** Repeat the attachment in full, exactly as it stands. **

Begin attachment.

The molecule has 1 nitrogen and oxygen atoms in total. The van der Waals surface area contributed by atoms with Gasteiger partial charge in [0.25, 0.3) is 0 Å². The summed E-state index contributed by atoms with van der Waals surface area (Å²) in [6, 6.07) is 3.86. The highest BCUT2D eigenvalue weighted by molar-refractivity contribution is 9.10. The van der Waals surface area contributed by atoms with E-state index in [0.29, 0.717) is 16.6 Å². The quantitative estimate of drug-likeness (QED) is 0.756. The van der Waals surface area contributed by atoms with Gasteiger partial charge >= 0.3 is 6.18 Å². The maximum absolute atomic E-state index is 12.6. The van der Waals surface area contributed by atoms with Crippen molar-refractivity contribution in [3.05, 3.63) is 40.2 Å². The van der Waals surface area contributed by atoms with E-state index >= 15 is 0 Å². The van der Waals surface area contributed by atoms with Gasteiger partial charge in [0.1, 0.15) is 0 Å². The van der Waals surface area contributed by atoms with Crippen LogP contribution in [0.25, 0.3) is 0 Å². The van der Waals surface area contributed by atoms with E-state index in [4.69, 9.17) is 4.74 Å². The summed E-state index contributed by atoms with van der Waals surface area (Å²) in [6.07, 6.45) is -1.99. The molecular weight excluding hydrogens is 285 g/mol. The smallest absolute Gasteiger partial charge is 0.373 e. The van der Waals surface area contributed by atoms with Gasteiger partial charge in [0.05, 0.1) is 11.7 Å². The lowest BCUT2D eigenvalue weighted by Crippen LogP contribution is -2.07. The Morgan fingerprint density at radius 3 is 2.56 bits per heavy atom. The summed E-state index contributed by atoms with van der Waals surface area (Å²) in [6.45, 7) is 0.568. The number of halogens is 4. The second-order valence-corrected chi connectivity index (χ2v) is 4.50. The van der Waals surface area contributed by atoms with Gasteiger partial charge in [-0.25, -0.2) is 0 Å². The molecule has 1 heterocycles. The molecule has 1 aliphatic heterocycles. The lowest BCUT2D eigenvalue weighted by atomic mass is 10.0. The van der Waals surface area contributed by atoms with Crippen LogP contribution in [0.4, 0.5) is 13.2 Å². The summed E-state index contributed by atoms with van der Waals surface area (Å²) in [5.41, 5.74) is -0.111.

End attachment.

The molecule has 1 nitrogen and oxygen atoms in total. The van der Waals surface area contributed by atoms with Gasteiger partial charge in [0.25, 0.3) is 0 Å². The summed E-state index contributed by atoms with van der Waals surface area (Å²) in [6, 6.07) is 3.86. The highest BCUT2D eigenvalue weighted by molar-refractivity contribution is 9.10. The van der Waals surface area contributed by atoms with E-state index in [0.29, 0.717) is 16.6 Å². The quantitative estimate of drug-likeness (QED) is 0.756. The van der Waals surface area contributed by atoms with Gasteiger partial charge >= 0.3 is 6.18 Å². The maximum absolute atomic E-state index is 12.6. The van der Waals surface area contributed by atoms with Crippen molar-refractivity contribution in [3.05, 3.63) is 40.2 Å². The van der Waals surface area contributed by atoms with E-state index >= 15 is 0 Å². The van der Waals surface area contributed by atoms with Gasteiger partial charge in [0.1, 0.15) is 0 Å². The van der Waals surface area contributed by atoms with Crippen LogP contribution in [0.25, 0.3) is 0 Å². The van der Waals surface area contributed by atoms with E-state index in [4.69, 9.17) is 4.74 Å². The summed E-state index contributed by atoms with van der Waals surface area (Å²) in [6.07, 6.45) is -1.99. The molecular weight excluding hydrogens is 285 g/mol. The smallest absolute Gasteiger partial charge is 0.373 e. The van der Waals surface area contributed by atoms with Gasteiger partial charge in [0.05, 0.1) is 11.7 Å². The lowest BCUT2D eigenvalue weighted by Crippen LogP contribution is -2.07. The Morgan fingerprint density at radius 3 is 2.56 bits per heavy atom. The summed E-state index contributed by atoms with van der Waals surface area (Å²) in [6.45, 7) is 0.568. The number of halogens is 4. The second-order valence-corrected chi connectivity index (χ2v) is 4.50. The van der Waals surface area contributed by atoms with Gasteiger partial charge in [-0.25, -0.2) is 0 Å². The molecule has 1 heterocycles. The molecule has 1 aliphatic heterocycles. The lowest BCUT2D eigenvalue weighted by atomic mass is 10.0. The van der Waals surface area contributed by atoms with Crippen LogP contribution in [0.4, 0.5) is 13.2 Å². The summed E-state index contributed by atoms with van der Waals surface area (Å²) in [5.41, 5.74) is -0.111.